OK, back safe and sound from my desert panzer attack, it’s time to catch up on what’s been happening at the Watcher Suburban Stead. Back at the end of March, when I talked about goals for year 2 of the project, I highlighted paying more attention to, and better understanding local birds.
Last May, 3 male Lazuli Buntings showed up at our feeder. I checked them out, ID’d them, thought “hey cool”, did a post on them. Then one day I noticed they were gone, and I didn’t see them again for the rest of the year.
This year, I’m paying attention. Today, May 18, marks 23 days since 3 male Lazuli Buntings showed up in our yard. Yes 3, again. The same 3? Who knows, but it’s cool to think that the same 3 birds went all the way to Central America over the winter and then found their way back to my house…
In their first week, the 3 Lazuli males effected a complete Feeder Regime Change, overthrowing the Pine Siskin Junta which had so thoroughly dominated our feeders for roughly 4 months. (The Spotted Towhee that visited briefly stood up to them as well, but he was only a transient, staying less than a week.) Although the Siskins are still resident, they’re largely been relegated to just a single feeder, and no longer tangle with the Lazuli-3.
Tangent: This is a good time to mention that Bird Whisperer has repeated his bird-touching trick with the Siskins (pic right) 3 times in the last month, on one of those occasions holding the tail while it tried to flap away for 3 or 4 seconds (I’m embarrassed to admit- he was showing off for a friend. Hey, the kid’s nine…) Alas, I have yet to capture the stunt on video, but will sure to post when I do.
The Siskins and House Finches are the only birds he’s pulled this trick off with; they’re far more relaxed around people than any other bird in our yard (except maybe Gambel Quail.) The Lazuli-3, for all their ferocity with other birds, won’t let one of us approach within 15 feet.
And to be correct it’s not the Lazuli-3, it’s the Lazuli-5 or Lazuli-6; I’m not sure, but there are either 2 or 3 females (pic left) here as well. I didn’t recognize the females last year, like the females of so many bird species, they look like… little brown birds. We’ll come back to this in a moment.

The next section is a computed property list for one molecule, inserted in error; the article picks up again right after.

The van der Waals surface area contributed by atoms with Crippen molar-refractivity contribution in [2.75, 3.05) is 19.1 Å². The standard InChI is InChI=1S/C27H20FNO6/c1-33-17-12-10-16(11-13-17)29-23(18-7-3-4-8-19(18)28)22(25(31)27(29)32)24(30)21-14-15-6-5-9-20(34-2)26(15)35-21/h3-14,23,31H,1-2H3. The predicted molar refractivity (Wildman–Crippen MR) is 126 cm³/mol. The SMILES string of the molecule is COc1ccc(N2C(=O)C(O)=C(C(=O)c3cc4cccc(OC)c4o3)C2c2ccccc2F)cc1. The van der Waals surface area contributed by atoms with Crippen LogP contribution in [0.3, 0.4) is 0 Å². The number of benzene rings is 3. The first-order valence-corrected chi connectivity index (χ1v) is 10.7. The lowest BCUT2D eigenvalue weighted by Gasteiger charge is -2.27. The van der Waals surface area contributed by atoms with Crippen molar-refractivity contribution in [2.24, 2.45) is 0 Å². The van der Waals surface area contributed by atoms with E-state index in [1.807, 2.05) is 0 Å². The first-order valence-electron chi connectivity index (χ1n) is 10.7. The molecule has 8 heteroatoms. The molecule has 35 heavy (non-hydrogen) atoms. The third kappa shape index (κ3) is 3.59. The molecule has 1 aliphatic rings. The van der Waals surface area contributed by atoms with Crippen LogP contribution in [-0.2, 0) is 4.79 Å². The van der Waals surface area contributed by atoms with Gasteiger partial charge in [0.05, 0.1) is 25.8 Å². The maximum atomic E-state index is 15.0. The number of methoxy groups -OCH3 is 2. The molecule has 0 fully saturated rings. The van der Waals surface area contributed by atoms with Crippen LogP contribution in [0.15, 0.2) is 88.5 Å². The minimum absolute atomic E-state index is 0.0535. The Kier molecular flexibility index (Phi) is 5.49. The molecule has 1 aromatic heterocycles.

But it’s the males who aggressively take on other birds; I’ve yet to see the females tangle with anyone. Here’s a (blurry) action shot (pic right) of a male going at it with a White-Crowned Sparrow at their favored feeder.
Tangent: Strangely, there’s one bird they seem to tolerate no problem- the male European House Sparrow (pic left) who showed up in the last month. It regularly feeds at their favored feeder, alongside Lazuli males and females alike, and they never bother it. Why the Lazuli-3 tolerate this guy is a mystery; I’ve only come up with 2 possible hypotheses. First is that the Siskins, and WC Sparrows, and other birds the Lazuli-3 represent some threat or competition that the EH Sparrow does not. It can’t be simple food competition; the EH Sparrow is chowing down at their feeder all the time. The second (and I suspect likelier) is that because the EH Sparrow is an exotic, only having lived in the Western US for around a century, the Lazulis aren’t used to it and don’t recognize it as a threat/enemy.
Nested Tangent: The obvious third possibility, that the 2 species have some kind of mutually beneficial symbiotic thing going on, I discounted since any such symbiosis would have to have evolved in only several decades, which seems awfully short…
The Lazulis are such easy and fun birds to keep track of because they’re so darn good-looking, easily the best-looking bird we’ve laid eyes on since Costa Rica. But it’s only the males who are lookers; as I mentioned a moment ago, the females are rather brown, drab and uninteresting look at. And the same is true for so many birds we’ve looked at- Red-Wing Blackbirds, Western Tanagers, House Finches- even the male Brown-Headed Cowbird is more interesting-looking than the female. These birds all illustrate a common “rule” in songbirds; in species in which the male has bright, showy plumage, the male does not assist with incubating the eggs. The “rule” has exceptions; one we looked at last year was the Black-Headed Grosbeak.